We want to create a more useful index in the following example. We will use the country name as the index:

city_frame = pd.DataFrame(cities, columns=["name", "population"], index=city_frame["country"]) city_frameWe received the following result:

name | population | |
---|---|---|

country | ||

England | London | 8615246 |

Germany | Berlin | 3562166 |

Spain | Madrid | 3165235 |

Italy | Rome | 2874038 |

France | Paris | 2273305 |

Austria | Vienna | 1805681 |

Romania | Bucharest | 1803425 |

Germany | Hamburg | 1760433 |

Hungary | Budapest | 1754000 |

Poland | Warsaw | 1740119 |

Spain | Barcelona | 1602386 |

Germany | Munich | 1493900 |

Italy | Milan | 1350680 |

We can calculate the sum of all the columns of a DataFrame or the sum of certain columns:

In [ ]:city_frame.sum()In [ ]:

city_frame["population"].sum()

We can use "cumsum" to calculate the cumulative sum:

In [ ]:x = city_frame["population"].cumsum() print(x)

x is a Pandas Series. We can reassign it to the population column:

In [ ]:city_frame["population"] = x print(city_frame)

We can also include a column name which is not contained in the dictionary. In this case, all the values of this column will be set to NaN:

In [ ]:city_frame = pd.DataFrame(cities, columns=["name", "country", "area", "population"], index=ordinals) print(city_frame)

There are two ways to access a column of a DataFrame. The result is in both cases a Series:

In [ ]:# in a dictionary-like way: print(city_frame["population"])In [ ]:

# as an attribute print(city_frame.population)In [ ]:

print(type(city_frame.population))In [ ]:

city_frame.populationIn [ ]:

city_frame["population", "first"] = 9000000 print(city_frame)

From the previous example, we can see that we have not copied the population column. "p" is a view on the data of city_frame.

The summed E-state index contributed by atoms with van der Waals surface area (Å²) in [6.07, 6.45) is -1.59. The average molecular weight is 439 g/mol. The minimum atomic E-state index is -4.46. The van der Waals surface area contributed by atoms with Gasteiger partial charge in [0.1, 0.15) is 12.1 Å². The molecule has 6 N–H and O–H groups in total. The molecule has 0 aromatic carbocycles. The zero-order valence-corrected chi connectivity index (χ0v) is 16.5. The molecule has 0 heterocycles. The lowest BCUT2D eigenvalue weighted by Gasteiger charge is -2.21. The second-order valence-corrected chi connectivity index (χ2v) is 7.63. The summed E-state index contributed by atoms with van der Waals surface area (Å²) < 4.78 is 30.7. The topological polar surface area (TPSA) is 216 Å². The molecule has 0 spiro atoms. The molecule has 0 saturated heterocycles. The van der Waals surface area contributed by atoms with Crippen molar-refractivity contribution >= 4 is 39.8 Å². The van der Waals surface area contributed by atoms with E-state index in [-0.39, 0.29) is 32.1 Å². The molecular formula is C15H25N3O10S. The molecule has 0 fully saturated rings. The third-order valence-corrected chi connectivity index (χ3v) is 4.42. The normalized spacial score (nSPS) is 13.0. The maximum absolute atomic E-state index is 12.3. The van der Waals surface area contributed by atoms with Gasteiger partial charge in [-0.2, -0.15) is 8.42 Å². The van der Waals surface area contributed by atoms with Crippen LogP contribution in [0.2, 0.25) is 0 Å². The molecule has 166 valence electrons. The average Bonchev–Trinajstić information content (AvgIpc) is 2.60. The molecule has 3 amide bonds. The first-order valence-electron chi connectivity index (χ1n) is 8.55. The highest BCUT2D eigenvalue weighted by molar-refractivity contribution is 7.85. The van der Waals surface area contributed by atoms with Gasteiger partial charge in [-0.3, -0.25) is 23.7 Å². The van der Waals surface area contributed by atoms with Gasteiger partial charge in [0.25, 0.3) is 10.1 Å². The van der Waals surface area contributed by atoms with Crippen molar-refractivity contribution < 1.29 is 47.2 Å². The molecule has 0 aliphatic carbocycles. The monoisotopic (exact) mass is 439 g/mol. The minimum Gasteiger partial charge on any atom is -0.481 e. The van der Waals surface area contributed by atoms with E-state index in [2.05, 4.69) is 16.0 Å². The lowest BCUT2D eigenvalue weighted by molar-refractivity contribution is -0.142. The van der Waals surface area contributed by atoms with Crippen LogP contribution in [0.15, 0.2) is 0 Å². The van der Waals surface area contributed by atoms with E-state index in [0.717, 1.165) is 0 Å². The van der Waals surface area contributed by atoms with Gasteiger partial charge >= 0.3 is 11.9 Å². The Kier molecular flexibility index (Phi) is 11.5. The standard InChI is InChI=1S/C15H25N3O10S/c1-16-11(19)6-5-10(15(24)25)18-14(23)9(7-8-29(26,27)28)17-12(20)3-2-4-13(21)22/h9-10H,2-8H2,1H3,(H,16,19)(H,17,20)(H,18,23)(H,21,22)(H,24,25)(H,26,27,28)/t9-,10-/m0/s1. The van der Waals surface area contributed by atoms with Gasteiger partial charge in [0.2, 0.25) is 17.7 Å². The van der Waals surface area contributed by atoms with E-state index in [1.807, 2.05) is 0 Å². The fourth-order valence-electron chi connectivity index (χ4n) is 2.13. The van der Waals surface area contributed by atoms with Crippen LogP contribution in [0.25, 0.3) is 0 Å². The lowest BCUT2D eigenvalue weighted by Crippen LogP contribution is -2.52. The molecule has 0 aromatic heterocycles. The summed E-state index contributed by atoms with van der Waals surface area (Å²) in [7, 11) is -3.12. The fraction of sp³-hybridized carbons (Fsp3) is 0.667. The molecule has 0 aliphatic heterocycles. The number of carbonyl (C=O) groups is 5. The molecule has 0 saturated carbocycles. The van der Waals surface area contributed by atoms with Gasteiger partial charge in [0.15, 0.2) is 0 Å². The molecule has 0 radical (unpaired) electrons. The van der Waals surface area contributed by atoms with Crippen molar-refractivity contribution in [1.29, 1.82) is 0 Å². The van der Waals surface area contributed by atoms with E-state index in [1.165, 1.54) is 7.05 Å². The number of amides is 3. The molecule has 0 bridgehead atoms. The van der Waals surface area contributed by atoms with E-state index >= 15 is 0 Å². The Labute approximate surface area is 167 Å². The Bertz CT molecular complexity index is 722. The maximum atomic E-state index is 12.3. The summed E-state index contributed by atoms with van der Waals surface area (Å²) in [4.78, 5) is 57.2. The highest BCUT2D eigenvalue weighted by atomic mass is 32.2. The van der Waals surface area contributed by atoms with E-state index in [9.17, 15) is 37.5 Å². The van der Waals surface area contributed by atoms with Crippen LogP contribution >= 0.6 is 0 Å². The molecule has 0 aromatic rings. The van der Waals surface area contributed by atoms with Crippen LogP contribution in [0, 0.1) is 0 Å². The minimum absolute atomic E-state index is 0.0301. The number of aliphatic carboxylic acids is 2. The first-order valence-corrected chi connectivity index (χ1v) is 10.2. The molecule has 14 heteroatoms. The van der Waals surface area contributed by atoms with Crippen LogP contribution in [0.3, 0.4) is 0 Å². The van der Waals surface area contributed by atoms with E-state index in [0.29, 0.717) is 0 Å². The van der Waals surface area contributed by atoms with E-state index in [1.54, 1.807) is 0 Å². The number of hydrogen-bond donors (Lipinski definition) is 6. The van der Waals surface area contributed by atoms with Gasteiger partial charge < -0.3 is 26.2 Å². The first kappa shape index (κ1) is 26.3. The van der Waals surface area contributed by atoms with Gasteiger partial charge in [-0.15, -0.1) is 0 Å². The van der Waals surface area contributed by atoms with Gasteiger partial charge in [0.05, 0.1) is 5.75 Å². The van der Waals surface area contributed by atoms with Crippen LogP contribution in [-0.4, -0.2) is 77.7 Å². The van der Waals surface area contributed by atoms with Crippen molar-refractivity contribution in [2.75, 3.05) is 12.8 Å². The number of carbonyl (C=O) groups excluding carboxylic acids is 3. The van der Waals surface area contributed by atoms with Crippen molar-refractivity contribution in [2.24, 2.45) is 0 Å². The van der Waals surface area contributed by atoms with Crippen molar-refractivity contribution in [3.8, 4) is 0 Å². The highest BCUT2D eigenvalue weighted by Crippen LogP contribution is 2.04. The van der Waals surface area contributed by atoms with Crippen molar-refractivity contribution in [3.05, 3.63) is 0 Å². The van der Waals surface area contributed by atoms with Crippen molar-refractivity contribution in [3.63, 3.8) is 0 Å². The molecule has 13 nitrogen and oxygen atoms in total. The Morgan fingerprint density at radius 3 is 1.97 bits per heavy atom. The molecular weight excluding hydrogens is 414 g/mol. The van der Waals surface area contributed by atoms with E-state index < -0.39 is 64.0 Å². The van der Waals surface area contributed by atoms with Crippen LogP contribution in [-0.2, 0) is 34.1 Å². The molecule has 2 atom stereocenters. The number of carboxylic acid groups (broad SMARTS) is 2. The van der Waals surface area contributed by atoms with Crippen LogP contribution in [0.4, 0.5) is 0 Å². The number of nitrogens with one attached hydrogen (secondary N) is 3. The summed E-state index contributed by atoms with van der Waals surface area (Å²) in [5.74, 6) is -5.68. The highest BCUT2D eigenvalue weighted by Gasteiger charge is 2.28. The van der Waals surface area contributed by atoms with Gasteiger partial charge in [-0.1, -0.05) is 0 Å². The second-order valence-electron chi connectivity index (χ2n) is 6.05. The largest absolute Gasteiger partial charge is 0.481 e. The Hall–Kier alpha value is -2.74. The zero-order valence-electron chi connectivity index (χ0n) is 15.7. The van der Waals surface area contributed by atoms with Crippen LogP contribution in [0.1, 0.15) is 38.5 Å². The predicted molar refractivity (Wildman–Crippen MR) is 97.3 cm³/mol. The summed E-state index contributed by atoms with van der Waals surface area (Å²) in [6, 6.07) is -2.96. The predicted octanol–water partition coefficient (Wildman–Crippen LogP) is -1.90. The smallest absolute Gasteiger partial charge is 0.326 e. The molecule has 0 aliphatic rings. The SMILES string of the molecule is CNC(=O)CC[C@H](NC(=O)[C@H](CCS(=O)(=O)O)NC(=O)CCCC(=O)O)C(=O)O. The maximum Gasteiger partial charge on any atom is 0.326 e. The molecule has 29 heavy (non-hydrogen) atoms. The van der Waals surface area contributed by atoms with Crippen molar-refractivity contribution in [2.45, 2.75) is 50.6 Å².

We can also access the rows directly. We access the info of the fourth city in the following way:

In [ ]:city_frame.ix['fourth']

The column area is still not defined. We can set all elements of the column to the same value:

In [ ]:city_frame["area"] = 1572 print(city_frame)

In this case, it will be definitely better to assign the exact area to the cities. The list with the area values needs to have the same length as the number of rows in our DataFrame.

In [ ]:# area in square km: area = [1572, 891.85, 605.77, 1285, 105.4, 414.6, 228, 755, 525.2, 517, 101.9, 310.4, 181.8] city_frame["area"] = area print(city_frame)

Let's sort our DataFrame according to the city area:

In [ ]:city_frame = city_frame.sort_values(by="area", ascending=False) print(city_frame)

Let's assume, we have only the areas of London, Hamburg and Milan. The areas are in a series with the correct indices. We can assign this series as well:

In [ ]:city_frame = pd.DataFrame(cities, columns=["name", "country", "area", "population"], index=ordinals) some_areas = pd.Series([1572, 755, 181.8], index=['first', 'eigth', 'thirteenth']) city_frame['area'] = some_areas print(city_frame)

A nested dictionary of dicts can be passed to a DataFrame as well. The indices of the outer dictionary are taken as the the columns and the inner keys. i.e. the keys of the nested dictionaries, are used as the row indices:

In [ ]:growth = {"Switzerland": {"2010": 3.0, "2011": 1.8, "2012": 1.1, "2013": 1.9}, "Germany": {"2010": 4.1, "2011": 3.6, "2012": 0.4, "2013": 0.1}, "France": {"2010":2.0, "2011":2.1, "2012": 0.3, "2013": 0.3}, "Greece": {"2010":-5.4, "2011":-8.9, "2012":-6.6, "2013": -3.3}, "Italy": {"2010":1.7, "2011": 0.6, "2012":-2.3, "2013":-1.9} }In [ ]:

growth_frame = pd.DataFrame(growth) growth_frame

You like to have the years in the columns and the countries in the rows? No problem, you can transpose the data:

In [ ]:growth_frame.TIn [ ]:

growth_frame = pd.DataFrame(growth) growth_frame.reindex(["2013", "2012", "2011", "2010"])

Filling a DataFrame with random values:

In [ ]:df = pd.DataFrame(np.random.randn(10, 5), columns=['a', 'b', 'c', 'd', 'e']) df

We want to read in a csv file with the population data of all countries (July 2014). The delimiter of the file a a space and commas are used to separate groups of thousands in the numbers:

In [ ]:pop = pd.read_csv("countries_population.csv", quotechar="'", sep=" ", thousands=",") popIn [ ]: